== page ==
Ian McMillan: I still believe in stories, I still believe in myths

I ALWAYS wake up early but last Thursday my eyes popped open at a ridiculous time: 04.32. I don't know what roused me, made me "wakken" as they say round here. It could have been a passing car, or a slamming door, or my own "misfiring Lambretta/wasp in a tin bucket" snoring that did the job.

I lay there with my eyes open and two words shuffled into my head. Pit time. This stark hour was the time the miners used to get up in Darfield and all over the Yorkshire coalfield to go out of the house if they were on days.

When we first moved into this house a quarter of a century ago, you'd hear the footsteps and the bike wheels and, on the top road, the bus rattling down to Houghton Main, and I was often jolted awake by the sounds.

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As the pits shut, there was no reason to get up at dawn and now there are no early-morning bikes or buses that fill up with choking coal dust if you bash the seats, and I've gradually got into waking up a little later – 05.32, maybe. Luxury.

Last Thursday was a busy day for me, though, so I stayed awake and planned it in my head. I had to go to London to give a talk and present some prizes at an award ceremony for landscape architects, and then go down to Fareham near Portsmouth to a lovely little arts centre to introduce a screening of the great Yorkshire film Kes, based on Barry Hines's classic text, A Kestrel for a Knave.

I knew that at the awards do I had to speak for 10 minutes, and I also knew that if I wrote something down it would just end up sounding stale and obviously rehearsed. Of course, I'd think about what I was going to say, I just wouldn't make notes. That makes it more exciting for me and the audience, and I always trust my brain to come up with something. It's not failed me yet. I got up, and a phrase popped into my mind: Available for Myth. I said it to myself in the kitchen as the kettle boiled: Available for Myth, a nice resonant trio of words that I could hang my ten minutes on later in the day.

The landscape architects awards were for places that had been regenerated, restored, given a new sense of purpose. There were parks in run-down inner cities, gorgeous and breezy roof gardens, riverside areas made pleasant again. They were all beautiful but, as I said in my little speech, they had to be places where stories could grow, where legends could be found around every corner, where poems could be written and songs sung.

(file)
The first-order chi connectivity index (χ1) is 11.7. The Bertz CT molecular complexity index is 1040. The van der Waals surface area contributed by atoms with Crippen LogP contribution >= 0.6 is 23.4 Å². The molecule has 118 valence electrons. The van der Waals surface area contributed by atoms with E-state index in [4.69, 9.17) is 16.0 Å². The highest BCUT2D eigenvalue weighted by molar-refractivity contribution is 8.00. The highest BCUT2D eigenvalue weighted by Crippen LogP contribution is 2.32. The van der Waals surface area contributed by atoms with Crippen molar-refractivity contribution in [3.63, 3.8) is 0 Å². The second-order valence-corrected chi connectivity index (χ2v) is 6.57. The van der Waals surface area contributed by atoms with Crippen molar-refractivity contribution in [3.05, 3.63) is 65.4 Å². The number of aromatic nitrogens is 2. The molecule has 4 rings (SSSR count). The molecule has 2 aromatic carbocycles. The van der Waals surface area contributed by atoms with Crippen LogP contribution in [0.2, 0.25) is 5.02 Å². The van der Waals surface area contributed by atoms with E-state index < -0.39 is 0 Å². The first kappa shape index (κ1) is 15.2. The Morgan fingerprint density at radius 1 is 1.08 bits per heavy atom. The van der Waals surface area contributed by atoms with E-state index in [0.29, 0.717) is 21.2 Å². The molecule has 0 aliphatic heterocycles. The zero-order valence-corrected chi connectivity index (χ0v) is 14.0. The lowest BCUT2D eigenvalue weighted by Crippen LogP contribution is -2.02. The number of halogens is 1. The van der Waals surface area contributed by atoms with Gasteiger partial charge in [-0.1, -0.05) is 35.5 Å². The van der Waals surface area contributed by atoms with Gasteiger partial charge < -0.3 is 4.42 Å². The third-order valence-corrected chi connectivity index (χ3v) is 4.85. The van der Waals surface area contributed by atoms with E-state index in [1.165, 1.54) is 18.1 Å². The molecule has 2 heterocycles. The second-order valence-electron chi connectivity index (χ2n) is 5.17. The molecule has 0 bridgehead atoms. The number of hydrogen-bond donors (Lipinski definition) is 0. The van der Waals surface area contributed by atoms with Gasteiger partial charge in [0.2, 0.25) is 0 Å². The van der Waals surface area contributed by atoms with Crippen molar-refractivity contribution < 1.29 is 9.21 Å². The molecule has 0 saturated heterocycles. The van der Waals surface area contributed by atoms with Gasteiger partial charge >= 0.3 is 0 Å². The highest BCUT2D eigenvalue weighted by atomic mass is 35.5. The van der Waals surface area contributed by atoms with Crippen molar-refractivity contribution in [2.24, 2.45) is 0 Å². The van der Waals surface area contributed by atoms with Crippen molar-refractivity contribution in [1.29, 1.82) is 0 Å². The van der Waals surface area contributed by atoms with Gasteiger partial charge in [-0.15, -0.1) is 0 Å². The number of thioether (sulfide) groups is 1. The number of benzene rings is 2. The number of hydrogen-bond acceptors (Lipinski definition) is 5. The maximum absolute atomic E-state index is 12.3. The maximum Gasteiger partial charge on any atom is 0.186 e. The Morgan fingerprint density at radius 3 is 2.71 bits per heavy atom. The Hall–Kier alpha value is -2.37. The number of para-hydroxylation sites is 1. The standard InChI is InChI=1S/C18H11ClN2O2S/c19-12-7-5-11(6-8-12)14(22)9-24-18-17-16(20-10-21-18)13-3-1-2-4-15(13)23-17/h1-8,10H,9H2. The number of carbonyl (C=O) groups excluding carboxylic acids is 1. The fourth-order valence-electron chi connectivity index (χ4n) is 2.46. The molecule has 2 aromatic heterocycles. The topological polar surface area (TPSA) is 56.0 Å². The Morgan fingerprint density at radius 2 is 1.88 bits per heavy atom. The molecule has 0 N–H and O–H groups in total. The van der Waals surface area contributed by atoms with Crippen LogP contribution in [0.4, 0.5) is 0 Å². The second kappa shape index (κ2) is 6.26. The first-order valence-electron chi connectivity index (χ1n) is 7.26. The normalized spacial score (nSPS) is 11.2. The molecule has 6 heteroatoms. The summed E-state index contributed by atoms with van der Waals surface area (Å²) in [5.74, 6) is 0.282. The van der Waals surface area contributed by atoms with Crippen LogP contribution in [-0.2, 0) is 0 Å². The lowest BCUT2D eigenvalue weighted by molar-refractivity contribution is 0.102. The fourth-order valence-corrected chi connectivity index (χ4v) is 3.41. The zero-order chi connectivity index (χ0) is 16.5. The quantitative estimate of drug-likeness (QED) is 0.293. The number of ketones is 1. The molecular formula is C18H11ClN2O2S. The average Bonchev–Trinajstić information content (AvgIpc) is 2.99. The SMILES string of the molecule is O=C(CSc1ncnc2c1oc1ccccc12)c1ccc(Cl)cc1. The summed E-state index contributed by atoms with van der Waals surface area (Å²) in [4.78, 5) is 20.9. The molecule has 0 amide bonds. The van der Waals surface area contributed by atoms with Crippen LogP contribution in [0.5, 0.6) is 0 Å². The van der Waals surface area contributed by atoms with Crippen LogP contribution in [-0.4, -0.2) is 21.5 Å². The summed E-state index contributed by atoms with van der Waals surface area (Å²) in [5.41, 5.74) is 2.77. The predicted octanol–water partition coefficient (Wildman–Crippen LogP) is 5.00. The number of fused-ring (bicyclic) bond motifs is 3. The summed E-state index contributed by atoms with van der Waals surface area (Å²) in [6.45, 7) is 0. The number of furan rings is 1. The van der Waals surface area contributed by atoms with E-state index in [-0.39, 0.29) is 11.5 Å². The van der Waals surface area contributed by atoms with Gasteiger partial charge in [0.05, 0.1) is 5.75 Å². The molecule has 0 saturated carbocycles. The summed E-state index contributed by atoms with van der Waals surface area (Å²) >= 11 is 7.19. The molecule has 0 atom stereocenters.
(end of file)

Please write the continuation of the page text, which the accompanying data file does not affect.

In Darfield, there was the tale of The Valley Ghost, who scared people half to death then disappeared; there was the story my Uncle Charlie told of the bloke who got out of his coffin on his way to his own funeral because "his neck felt a bit stiff", and there was the eternal question "who knocks up the knocker-up?" which referred to the man whose job it was to rattle the windows of lig-a-beds with a big stick. Available for Myth, you see, because it's these tales and legends that give a place an extra, human dimension, and a means of survival. And Barnsley's always been a pretty mythical place to me anyway, and I live there. The landscape architects clapped my words, and I'm sure I heard a whoop or two.

Then it was down to Fareham to introduce Kes to a small but keen audience. On the train, I tried to think of any connections I could possibly make between Billy Casper's northern tale of tragedy and hopelessness and a small south coast town. Maybe the connections were the human ones of loss and grief, maybe any community has its Billy Caspers, wanting to better themselves when the odds (and Jud, who is pretty odd himself) are stacked against them.

I stood in front of the crowd. Some were Yorkshire ex-pats, some were local people who'd simply come out of curiosity, and one lady thought it was a nature documentary. I talked about Barnsley, about how the film was from a lost era when the mine was virtually the only career choice and if you couldn't play football and you weren't academically bright then you'd end up like the kestrel, ultimately unable to fly away, partly because you couldn't and partly because something invisible held you back.

That night in my hotel, I couldn't sleep. I thought about the changing landscape of my home town, about the drubbing it had had in the past and the kicking it was about to get from the cuts. And I thought: well, I still believe in stories, I still believe in myths, I still believe that words, and the mastery of words, will help to get us through these terrible times.

And then the fire alarm went off, but that's another story.